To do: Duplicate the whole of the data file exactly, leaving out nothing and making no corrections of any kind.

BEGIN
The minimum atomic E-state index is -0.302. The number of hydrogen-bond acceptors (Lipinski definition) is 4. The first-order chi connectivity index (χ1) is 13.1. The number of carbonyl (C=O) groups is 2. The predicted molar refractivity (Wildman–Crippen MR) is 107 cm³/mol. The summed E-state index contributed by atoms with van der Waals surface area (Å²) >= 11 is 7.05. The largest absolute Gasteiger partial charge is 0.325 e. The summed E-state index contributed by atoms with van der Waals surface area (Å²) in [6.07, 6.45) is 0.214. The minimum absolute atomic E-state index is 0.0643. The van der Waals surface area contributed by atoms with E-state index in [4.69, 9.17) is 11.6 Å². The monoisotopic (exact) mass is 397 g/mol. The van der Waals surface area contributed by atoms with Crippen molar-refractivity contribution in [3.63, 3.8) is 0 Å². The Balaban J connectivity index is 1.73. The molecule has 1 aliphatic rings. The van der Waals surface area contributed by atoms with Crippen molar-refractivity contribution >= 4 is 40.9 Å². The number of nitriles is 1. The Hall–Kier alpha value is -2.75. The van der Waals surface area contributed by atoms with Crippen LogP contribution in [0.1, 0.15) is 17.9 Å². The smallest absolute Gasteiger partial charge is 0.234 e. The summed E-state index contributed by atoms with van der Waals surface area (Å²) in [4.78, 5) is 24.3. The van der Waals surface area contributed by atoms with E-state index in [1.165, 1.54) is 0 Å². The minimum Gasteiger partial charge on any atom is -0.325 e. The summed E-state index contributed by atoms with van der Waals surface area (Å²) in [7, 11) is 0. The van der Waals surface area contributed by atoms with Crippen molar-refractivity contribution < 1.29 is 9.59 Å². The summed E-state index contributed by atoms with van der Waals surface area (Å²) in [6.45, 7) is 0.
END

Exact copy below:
The minimum atomic E-state index is -0.302. The number of hydrogen-bond acceptors (Lipinski definition) is 4. The first-order chi connectivity index (χ1) is 13.1. The number of carbonyl (C=O) groups is 2. The predicted molar refractivity (Wildman–Crippen MR) is 107 cm³/mol. The summed E-state index contributed by atoms with van der Waals surface area (Å²) >= 11 is 7.05. The largest absolute Gasteiger partial charge is 0.325 e. The summed E-state index contributed by atoms with van der Waals surface area (Å²) in [6.07, 6.45) is 0.214. The minimum absolute atomic E-state index is 0.0643. The van der Waals surface area contributed by atoms with E-state index in [4.69, 9.17) is 11.6 Å². The monoisotopic (exact) mass is 397 g/mol. The van der Waals surface area contributed by atoms with Crippen molar-refractivity contribution in [3.63, 3.8) is 0 Å². The Balaban J connectivity index is 1.73. The molecule has 1 aliphatic rings. The van der Waals surface area contributed by atoms with Crippen molar-refractivity contribution >= 4 is 40.9 Å². The number of nitriles is 1. The Hall–Kier alpha value is -2.75. The van der Waals surface area contributed by atoms with Crippen LogP contribution in [0.1, 0.15) is 17.9 Å². The smallest absolute Gasteiger partial charge is 0.234 e. The summed E-state index contributed by atoms with van der Waals surface area (Å²) in [4.78, 5) is 24.3. The van der Waals surface area contributed by atoms with E-state index in [1.165, 1.54) is 0 Å². The minimum Gasteiger partial charge on any atom is -0.325 e. The summed E-state index contributed by atoms with van der Waals surface area (Å²) in [7, 11) is 0. The van der Waals surface area contributed by atoms with Crippen molar-refractivity contribution < 1.29 is 9.59 Å². The summed E-state index contributed by atoms with van der Waals surface area (Å²) in [6.45, 7) is 0.